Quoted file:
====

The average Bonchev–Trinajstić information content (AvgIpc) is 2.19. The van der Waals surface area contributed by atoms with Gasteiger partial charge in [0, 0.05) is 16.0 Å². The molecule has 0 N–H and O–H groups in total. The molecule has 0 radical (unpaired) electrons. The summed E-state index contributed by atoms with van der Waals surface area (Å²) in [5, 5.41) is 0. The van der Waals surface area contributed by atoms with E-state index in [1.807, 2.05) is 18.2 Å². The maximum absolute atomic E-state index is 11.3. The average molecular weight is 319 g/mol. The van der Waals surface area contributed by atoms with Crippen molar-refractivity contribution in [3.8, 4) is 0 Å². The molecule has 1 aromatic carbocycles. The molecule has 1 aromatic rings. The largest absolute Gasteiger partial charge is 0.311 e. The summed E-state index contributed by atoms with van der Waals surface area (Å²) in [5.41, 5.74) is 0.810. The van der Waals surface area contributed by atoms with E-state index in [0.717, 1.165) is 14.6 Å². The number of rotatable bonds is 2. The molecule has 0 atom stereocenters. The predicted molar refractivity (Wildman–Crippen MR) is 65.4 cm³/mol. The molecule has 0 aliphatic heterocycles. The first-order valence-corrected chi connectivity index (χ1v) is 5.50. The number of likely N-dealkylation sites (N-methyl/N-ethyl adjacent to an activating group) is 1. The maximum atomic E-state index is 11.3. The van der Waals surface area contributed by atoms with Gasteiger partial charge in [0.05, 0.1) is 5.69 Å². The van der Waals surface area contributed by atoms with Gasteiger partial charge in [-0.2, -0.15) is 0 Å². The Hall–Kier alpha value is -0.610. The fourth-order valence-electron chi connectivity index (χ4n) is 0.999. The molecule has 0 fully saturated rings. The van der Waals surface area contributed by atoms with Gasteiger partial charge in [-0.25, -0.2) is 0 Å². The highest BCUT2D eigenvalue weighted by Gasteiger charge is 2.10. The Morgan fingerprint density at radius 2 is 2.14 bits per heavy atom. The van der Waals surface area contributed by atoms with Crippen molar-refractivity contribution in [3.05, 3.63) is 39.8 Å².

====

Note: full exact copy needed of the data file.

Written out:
The average Bonchev–Trinajstić information content (AvgIpc) is 2.19. The van der Waals surface area contributed by atoms with Gasteiger partial charge in [0, 0.05) is 16.0 Å². The molecule has 0 N–H and O–H groups in total. The molecule has 0 radical (unpaired) electrons. The summed E-state index contributed by atoms with van der Waals surface area (Å²) in [5, 5.41) is 0. The van der Waals surface area contributed by atoms with E-state index in [1.807, 2.05) is 18.2 Å². The maximum absolute atomic E-state index is 11.3. The average molecular weight is 319 g/mol. The van der Waals surface area contributed by atoms with Crippen molar-refractivity contribution in [3.8, 4) is 0 Å². The molecule has 1 aromatic carbocycles. The molecule has 1 aromatic rings. The largest absolute Gasteiger partial charge is 0.311 e. The summed E-state index contributed by atoms with van der Waals surface area (Å²) in [5.41, 5.74) is 0.810. The van der Waals surface area contributed by atoms with E-state index in [0.717, 1.165) is 14.6 Å². The number of rotatable bonds is 2. The molecule has 0 atom stereocenters. The predicted molar refractivity (Wildman–Crippen MR) is 65.4 cm³/mol. The molecule has 0 aliphatic heterocycles. The first-order valence-corrected chi connectivity index (χ1v) is 5.50. The number of likely N-dealkylation sites (N-methyl/N-ethyl adjacent to an activating group) is 1. The maximum atomic E-state index is 11.3. The van der Waals surface area contributed by atoms with Gasteiger partial charge in [0.05, 0.1) is 5.69 Å². The van der Waals surface area contributed by atoms with Gasteiger partial charge in [-0.2, -0.15) is 0 Å². The Hall–Kier alpha value is -0.610. The fourth-order valence-electron chi connectivity index (χ4n) is 0.999. The molecule has 0 fully saturated rings. The van der Waals surface area contributed by atoms with Gasteiger partial charge in [-0.25, -0.2) is 0 Å². The highest BCUT2D eigenvalue weighted by Gasteiger charge is 2.10. The Morgan fingerprint density at radius 2 is 2.14 bits per heavy atom. The van der Waals surface area contributed by atoms with Crippen molar-refractivity contribution in [3.05, 3.63) is 39.8 Å².